Appointment of Baloyi to Sasol helm amid tough competition is welcome

Simon Baloyi has been appointed president and CEO of Sasol following a comprehensive recruitment programme, during which both internal and external candidates were considered for the role.

Simon Baloyi has been appointed president and CEO of Sasol following a comprehensive recruitment programme, during which both internal and external candidates were considered for the role.

Published Nov 20, 2023


C-suite positions are those with the word “chief” in the title, those executive posts that are the highest decision-making positions in an organisation, where the cream of the crop gets to be rewarded by rising to those levels.

Ambitious employees, especially young professionals, are constantly observing and trying to learn the behaviours, qualities and aptitudes that enable one to get to those levels. Business schools charge significant amounts of money and retain their relevance as the best schools to choose by offering courses that best assist would-be aspirants with the necessary skills.

The Black Management Forum (BMF) is also constantly involved in developing its members to exude these crucial managerial leadership skills, to drive the transformation that the organisation advocates for. Business schools spend considerable time observing trends and studying these to understand what companies are looking for and rewarding as they promote individuals into the upper echelons of the organisation. They use these trends for ideas to shape their curriculum.

According to Harvard Business Review, the skills required for positions such as chief information officer, chief financial officer, chief human resources officer, chief marketing officer, chief supply chain management officer, chief executive officer (CEO) and the like, have all evolved over the past ten years.

Whereas in the past, technical skills were the focus, now business acumen – and intrapreneurial skills in particular – are of the utmost necessity to deal with the complex challenges that each discipline encounters; having a big picture view and clear understanding of the business strategy to help teams understand how their role contributes to the sales and growth of the organisation.

It is no longer enough for the chief financial officer to be a bean counter, for instance; they now need to assist the CEO and business heads to find new opportunities and assess strategic financial risks and merits. They need to be comfortable managing stakeholder and investor relations, for instance, and managing diverse and global teams across different time zones.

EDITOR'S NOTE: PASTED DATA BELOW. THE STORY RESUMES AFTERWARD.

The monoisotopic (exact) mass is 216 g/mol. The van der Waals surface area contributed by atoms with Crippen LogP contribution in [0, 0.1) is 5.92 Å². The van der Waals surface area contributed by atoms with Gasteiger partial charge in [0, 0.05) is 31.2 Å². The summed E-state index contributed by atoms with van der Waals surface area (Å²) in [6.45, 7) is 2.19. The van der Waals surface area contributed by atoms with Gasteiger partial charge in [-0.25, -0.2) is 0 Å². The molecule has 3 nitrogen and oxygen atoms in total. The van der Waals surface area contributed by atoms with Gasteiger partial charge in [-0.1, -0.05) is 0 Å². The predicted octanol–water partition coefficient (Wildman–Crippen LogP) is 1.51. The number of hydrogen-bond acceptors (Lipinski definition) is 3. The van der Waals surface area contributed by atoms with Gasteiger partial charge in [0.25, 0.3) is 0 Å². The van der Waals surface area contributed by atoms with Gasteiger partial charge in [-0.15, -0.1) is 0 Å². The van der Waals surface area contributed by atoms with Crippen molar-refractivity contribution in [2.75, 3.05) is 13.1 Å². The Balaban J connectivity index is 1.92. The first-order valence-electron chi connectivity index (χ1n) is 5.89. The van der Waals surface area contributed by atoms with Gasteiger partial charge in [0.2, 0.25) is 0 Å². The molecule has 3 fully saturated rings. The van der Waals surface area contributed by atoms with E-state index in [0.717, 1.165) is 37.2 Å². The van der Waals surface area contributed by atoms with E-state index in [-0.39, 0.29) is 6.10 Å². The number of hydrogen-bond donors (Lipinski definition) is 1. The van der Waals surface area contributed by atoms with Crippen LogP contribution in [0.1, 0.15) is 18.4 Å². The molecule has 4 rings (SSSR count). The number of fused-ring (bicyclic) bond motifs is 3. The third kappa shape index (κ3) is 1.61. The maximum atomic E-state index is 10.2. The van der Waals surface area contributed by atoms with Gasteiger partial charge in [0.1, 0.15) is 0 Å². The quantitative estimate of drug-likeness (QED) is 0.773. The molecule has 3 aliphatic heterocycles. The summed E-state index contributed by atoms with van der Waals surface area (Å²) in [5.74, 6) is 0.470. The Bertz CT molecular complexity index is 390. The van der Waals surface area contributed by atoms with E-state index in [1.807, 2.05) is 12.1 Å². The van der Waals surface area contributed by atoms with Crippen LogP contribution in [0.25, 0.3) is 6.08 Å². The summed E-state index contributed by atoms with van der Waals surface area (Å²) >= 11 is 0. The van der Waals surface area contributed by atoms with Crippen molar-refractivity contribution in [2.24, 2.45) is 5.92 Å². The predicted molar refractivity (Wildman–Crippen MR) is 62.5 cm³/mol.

A CEO, on the other hand, is now expected to listen, listen and listen some more. They must communicate, communicate and communicate some more. The job is now less about the technical skills and more about the “soft” skills for all of the C-suite roles, but in particular for the CEO. Empathy, collaboration and trust building are the superpowers needed to make a CEO successful.

These are the realities that C-suite hopefuls must contend with, understanding that these are globally-required skills. Since the positions are prestigious and limited, the competition is fierce and hopefuls must be willing to fight for the prestige.

In a country such as ours that has nuances and layers of diversity and discrimination, these are daunting to contend with. Unlike in sport, where talent is observable to the naked eye, boardroom performance is often subjective, influenced by the biases of those with power around the table.

It is, therefore, difficult to be clinical in identifying the right individuals for the job. This is where the assistance of policies that drive transformation become crucial. It’s not enough to be highly skilled if the agenda of the powers that be is set and doesn’t involve the identification of the cream of the crop. Transformation policies force the agenda to look for the skills in places where the powers that be would not have looked.

This is why we take special pride and we get elated when the likes of Sasol released a statement on Friday last week announcing that Simon Baloyi had been selected to become the president and CEO of Sasol following a comprehensive recruitment programme, during which both internal and external candidates were considered for the role.

Sasol listed the reasons for the selection of Baloyi to include the fact that Baloyi, as a chemical engineering bursary holder of Sasol, spent more than 20 years building an illustrious career at the company, filling various roles in the operation value chain. His strategic outlook, excellent leadership skills, business acumen, technical and deep experience in the Sasol operations stood him in good stead to take over the helm from the current CEO and president Fleetwood Grobler.

This is a clear recognition of talent that Sasol had cultivated themselves internally and prepared for the eventuality of becoming the CEO of this magnanimous JSE-listed company of South African origin. The skills that Baloyi has been selected for are undoubtedly the skills required to be a CEO of global standards, and the fact that he is a black male is in line with the transformation agenda of the country. A nuance that is particularly important in our context.

As the Black Management Forum, we can only congratulate Sasol for being conscious and having the integrity to know a good thing when it hit them.

Dr Sibongile Vilakazi is the president of the Black Management Forum.